The topic of private gun ownership is often a fraught one, especially in the wake of mass shootings here in the United States. For that reason, I have deliberately waited for a lull in such shootings to write this article. We are not currently in the heat of a raging gun control debate, such that maybe this article will be read in the light in which it is intended to be presented: as informational.

The Gun Ownership Divide

You will often hear it asked in the media, especially in the wake of a mass shooting, why someone needs five guns to hunt deer.  Some find it shocking indeed that only about 30 percent of Americans (roughly 96 million people) own the roughly 370 million guns that are present in the country. That works out to just under four guns per gun owner in the United States. This data comes from a 2017 Pew Research Center report on the demographics of gun ownership in America, as well as a 2016 primer on gun control in the United States.

I obviously cannot speak for all gun owners, nor will I attempt to, but I can speak for myself, and explain why I have multiple guns in my home. I will caveat this information, first, by stating that the number and types of guns found in my home are inherently private data. I am not completely comfortable laying out in full detail here the exact inventory of my personal firearms collection. So I will keep it general.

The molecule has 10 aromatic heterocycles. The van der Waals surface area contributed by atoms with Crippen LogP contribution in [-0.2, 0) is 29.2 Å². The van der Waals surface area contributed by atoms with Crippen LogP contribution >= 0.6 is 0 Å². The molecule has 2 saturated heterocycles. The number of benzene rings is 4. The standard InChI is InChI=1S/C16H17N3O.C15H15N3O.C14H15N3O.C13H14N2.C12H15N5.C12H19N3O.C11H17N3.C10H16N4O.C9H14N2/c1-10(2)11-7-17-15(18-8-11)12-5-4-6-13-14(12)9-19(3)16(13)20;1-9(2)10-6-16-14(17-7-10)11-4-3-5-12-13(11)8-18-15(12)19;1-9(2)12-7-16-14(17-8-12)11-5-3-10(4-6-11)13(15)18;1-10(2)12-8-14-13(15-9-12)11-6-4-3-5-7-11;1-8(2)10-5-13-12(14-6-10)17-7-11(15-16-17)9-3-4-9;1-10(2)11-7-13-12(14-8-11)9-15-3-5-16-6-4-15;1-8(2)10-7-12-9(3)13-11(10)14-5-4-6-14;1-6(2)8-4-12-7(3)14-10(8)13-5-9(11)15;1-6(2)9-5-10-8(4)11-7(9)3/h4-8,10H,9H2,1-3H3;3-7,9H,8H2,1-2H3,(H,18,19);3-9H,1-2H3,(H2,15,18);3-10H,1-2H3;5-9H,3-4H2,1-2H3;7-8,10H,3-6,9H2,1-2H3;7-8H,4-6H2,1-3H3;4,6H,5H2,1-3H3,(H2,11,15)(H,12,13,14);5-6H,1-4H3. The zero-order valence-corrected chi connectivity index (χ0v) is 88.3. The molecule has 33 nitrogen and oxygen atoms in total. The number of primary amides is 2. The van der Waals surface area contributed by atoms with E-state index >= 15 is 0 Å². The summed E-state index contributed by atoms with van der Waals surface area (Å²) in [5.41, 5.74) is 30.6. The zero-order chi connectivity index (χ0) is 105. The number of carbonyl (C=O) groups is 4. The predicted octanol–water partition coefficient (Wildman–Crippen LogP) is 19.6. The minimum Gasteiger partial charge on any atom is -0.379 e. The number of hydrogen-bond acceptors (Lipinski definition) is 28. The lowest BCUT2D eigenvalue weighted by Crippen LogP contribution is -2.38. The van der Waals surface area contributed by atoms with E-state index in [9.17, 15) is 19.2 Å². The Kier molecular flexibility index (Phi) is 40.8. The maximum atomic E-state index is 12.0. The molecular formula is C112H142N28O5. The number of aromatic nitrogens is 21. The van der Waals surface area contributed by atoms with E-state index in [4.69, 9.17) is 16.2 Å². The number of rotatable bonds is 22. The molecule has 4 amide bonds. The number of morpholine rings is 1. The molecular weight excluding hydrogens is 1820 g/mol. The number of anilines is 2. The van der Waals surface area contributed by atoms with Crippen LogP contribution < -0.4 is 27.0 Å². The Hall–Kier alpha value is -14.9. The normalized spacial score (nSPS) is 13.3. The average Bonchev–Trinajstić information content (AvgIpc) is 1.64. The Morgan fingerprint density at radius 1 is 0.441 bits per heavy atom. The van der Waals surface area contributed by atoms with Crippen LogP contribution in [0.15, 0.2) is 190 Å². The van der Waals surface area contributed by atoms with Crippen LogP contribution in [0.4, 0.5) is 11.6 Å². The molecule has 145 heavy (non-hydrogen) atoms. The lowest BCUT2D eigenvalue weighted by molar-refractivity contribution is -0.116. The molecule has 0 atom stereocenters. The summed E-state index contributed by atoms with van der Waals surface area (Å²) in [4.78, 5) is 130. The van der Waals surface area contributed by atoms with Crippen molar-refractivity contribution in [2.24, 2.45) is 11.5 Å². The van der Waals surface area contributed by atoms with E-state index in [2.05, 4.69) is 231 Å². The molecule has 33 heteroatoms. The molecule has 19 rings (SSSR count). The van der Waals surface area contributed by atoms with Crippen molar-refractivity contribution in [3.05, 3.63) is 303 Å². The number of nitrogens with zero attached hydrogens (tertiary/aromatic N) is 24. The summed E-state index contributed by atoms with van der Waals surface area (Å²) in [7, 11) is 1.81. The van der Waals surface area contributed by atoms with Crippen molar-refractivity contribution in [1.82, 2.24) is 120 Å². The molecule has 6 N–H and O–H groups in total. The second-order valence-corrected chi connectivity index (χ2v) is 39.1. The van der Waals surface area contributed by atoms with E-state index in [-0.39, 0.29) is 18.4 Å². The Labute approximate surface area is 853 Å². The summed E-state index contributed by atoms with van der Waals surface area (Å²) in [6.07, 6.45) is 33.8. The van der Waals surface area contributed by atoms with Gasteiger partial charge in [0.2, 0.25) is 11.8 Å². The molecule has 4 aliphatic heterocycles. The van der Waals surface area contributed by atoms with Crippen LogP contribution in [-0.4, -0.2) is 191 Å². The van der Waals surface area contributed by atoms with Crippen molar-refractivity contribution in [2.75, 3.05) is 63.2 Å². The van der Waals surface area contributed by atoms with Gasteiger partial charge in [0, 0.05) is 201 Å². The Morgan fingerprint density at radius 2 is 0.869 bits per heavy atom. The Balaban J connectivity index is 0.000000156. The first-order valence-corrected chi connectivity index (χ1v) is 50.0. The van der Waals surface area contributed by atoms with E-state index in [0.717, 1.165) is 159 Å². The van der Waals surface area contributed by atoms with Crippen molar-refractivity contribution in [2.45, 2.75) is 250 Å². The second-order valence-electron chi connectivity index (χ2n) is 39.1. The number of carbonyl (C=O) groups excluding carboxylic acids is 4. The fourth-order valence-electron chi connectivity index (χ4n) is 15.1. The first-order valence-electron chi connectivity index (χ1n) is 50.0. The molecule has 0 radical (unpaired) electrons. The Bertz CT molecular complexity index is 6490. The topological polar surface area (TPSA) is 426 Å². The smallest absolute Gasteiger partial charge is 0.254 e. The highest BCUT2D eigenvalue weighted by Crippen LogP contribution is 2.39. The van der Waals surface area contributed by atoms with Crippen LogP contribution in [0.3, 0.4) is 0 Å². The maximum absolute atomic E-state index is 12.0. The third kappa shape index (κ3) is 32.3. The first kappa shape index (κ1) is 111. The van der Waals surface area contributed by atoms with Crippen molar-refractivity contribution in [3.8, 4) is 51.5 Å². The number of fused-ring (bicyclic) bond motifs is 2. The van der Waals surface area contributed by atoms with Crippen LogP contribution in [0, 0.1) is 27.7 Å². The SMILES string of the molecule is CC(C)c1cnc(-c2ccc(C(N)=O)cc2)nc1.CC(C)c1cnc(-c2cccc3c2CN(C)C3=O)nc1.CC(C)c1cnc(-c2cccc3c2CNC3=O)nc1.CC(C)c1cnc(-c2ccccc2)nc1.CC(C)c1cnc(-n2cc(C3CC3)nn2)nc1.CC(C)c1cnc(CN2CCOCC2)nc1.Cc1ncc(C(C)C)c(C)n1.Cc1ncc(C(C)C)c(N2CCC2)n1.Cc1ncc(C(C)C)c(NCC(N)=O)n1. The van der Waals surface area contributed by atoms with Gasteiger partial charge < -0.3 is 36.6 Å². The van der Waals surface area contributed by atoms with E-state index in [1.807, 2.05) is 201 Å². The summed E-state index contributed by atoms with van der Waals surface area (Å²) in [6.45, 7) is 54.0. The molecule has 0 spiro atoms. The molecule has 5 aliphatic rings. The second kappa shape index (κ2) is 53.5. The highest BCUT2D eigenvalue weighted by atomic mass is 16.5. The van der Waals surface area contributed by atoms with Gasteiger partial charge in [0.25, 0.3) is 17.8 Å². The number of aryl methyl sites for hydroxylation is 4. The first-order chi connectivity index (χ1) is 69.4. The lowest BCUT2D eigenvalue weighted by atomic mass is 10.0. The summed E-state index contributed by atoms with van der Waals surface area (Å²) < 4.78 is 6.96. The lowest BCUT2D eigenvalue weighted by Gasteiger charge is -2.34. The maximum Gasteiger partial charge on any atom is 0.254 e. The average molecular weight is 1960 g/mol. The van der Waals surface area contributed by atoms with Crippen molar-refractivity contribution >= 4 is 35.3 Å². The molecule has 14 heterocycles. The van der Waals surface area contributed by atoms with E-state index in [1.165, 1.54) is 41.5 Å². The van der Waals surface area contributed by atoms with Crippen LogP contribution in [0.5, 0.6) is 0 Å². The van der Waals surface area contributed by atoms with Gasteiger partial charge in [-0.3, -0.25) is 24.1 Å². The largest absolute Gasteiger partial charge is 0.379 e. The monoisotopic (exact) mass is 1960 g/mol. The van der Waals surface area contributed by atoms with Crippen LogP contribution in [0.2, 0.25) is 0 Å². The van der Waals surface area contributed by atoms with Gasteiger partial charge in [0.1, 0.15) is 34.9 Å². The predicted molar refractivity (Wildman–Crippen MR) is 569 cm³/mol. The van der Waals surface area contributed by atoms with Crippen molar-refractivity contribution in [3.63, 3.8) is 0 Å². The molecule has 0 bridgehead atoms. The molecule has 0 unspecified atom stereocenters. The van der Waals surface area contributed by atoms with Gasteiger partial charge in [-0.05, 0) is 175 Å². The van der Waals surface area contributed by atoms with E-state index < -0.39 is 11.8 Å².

Let us begin with handguns. My wife owns a .38 S&W revolver for self-defense, and my first ever private gun purchase was also a handgun: a .45 caliber Heckler & Koch for self-defense. Additionally, my father-in-law happens to be a private collector of firearms, and one of the (many) benefits of being married to his daughter has been the gifting of some of his personal collection to his multiple son-in-laws every Christmas.